What Lawyers Do
Lawyers represent clients in criminal or civil proceedings, including trials.
Lawyers advise and represent clients on legal proceedings or transactions.
Lawyers typically do the following:
- Advise and represent clients in criminal or civil proceedings and in other legal matters
- Communicate with clients, colleagues, judges, and others involved in a case
- Conduct research and analysis of legal issues
- Interpret laws, rulings, and regulations for individuals and businesses
- Present facts and findings relevant to a case on behalf of their clients
- Prepare and file legal documents, such as lawsuits, contracts, and wills
Lawyers, also called attorneys, research the intent of laws and judicial decisions and determine whether they apply to the specific circumstances of their client’s case. They act as both advocates and advisors for one party in a criminal (offense against the state or the nation) or civil (matters between individuals or organizations) proceeding.
As advocates, they may present evidence and argue in support of their client for settlements outside of court, such as through plea bargaining or arbitration, or during court appearances, such as in hearings and trials. As advisors, they counsel clients about their legal rights, obligations, and options and suggest courses of action.
Lawyers may have different titles and duties, depending on where they work.
For example, in law firms, lawyers perform legal work for individuals or businesses. Those who represent clients accused of wrongdoing or carelessness may be called criminal law attorneys or defense attorneys. Those whose expertise includes representing clients in trials are sometimes called litigators or trial lawyers.
Corporate counsels, also called in-house counsels, are lawyers who work for a single organization. They advise the organization’s executives about legal issues related to its business activities, such as patents, contracts with other companies, taxes, and collective-bargaining agreements with unions.
Attorneys in federal, state, and local governments may have a variety of titles, including prosecutor, public defender, or general counsel. Prosecutors typically pursue the government’s charges against an individual or organization accused of violating the law. Public defense attorneys represent criminal defendants who cannot afford to hire a private attorney. Government counsels help write regulations, interpret laws, and set up enforcement procedures, and they may argue cases on behalf of the government.
Public-interest lawyers work for organizations that provide legal services to disadvantaged people or to others who otherwise might not be able to afford legal representation. They often handle cases involving issues related to social justice or individual liberty, such as housing discrimination or consumer rights.
Lawyers may oversee the work of support staff, such as paralegals and legal assistants and legal secretaries.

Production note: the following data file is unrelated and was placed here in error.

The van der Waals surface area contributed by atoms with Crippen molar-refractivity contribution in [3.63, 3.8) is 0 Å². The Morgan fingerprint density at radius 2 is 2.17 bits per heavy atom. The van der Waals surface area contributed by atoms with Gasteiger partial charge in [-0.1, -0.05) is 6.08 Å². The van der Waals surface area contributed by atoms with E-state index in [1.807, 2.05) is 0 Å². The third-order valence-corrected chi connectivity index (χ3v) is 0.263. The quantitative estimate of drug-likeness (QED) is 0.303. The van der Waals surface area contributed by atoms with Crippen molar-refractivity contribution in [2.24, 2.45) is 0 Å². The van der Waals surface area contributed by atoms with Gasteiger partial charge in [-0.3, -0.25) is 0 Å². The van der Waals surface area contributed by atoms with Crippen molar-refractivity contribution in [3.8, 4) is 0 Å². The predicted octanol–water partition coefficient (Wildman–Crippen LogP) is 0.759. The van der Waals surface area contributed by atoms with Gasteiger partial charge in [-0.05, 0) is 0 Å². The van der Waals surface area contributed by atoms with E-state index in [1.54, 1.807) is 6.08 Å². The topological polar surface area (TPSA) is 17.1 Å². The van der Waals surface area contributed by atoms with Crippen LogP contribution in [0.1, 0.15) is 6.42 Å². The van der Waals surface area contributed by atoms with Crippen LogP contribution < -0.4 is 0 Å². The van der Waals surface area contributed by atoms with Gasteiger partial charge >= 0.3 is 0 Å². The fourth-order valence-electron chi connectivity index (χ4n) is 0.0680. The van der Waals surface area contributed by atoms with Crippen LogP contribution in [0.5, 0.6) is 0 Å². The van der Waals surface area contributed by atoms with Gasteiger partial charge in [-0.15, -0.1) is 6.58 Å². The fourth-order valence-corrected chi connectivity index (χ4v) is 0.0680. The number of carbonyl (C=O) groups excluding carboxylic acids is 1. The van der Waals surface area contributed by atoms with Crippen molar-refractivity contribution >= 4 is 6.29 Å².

In addition to working in different industries, lawyers may specialize in particular legal fields, including the following:
Environmental lawyers deal with issues and regulations that are related to the natural world. They may work for advocacy groups, waste disposal companies, or corporations. In government agencies, such as the U.S. Environmental Protection Agency, they help to ensure compliance with relevant laws.
Family lawyers handle a variety of legal issues that pertain to spousal, parent-child, and other familial relationships. They may advise and advocate for clients in proceedings on topics such as divorce, child custody, and adoption. Family lawyers also may work for local, state, or federal agencies to ensure compliance with relevant government regulations.
Intellectual property lawyers deal with the laws related to inventions, patents, trademarks, and creative works, such as music, books, and movies. For example, an intellectual property lawyer may advise clients about whether they may use published material in a forthcoming book. Some intellectual property lawyers work for the U.S. Patent and Trademark Office.
Personal injury lawyers represent clients in civil proceedings who have been harmed by the actions or lack of action by another party.
Securities lawyers work on legal issues arising from the buying and selling of financial instruments. They may advise corporations that are interested in listing on a stock exchange through an initial public offering (IPO) or in buying shares in another corporation. In government, they may work for their state’s securities regulator or for a federal regulatory agency, such as the U.S. Securities and Exchange Commission.
Tax lawyers handle a variety of tax-related issues for individuals and organizations. They may help clients navigate complex tax regulations, handle tax disputes, and represent clients in court on tax-related matters. Tax lawyers also may work for government agencies, such as the Internal Revenue Service (IRS).
Those who handle a range of legal issues without specializing in a particular area of law are known as general practice lawyers. These lawyers may handle criminal and civil matters related to common legal matters, such as traffic violations, wills and estate planning, and real estate negotiations.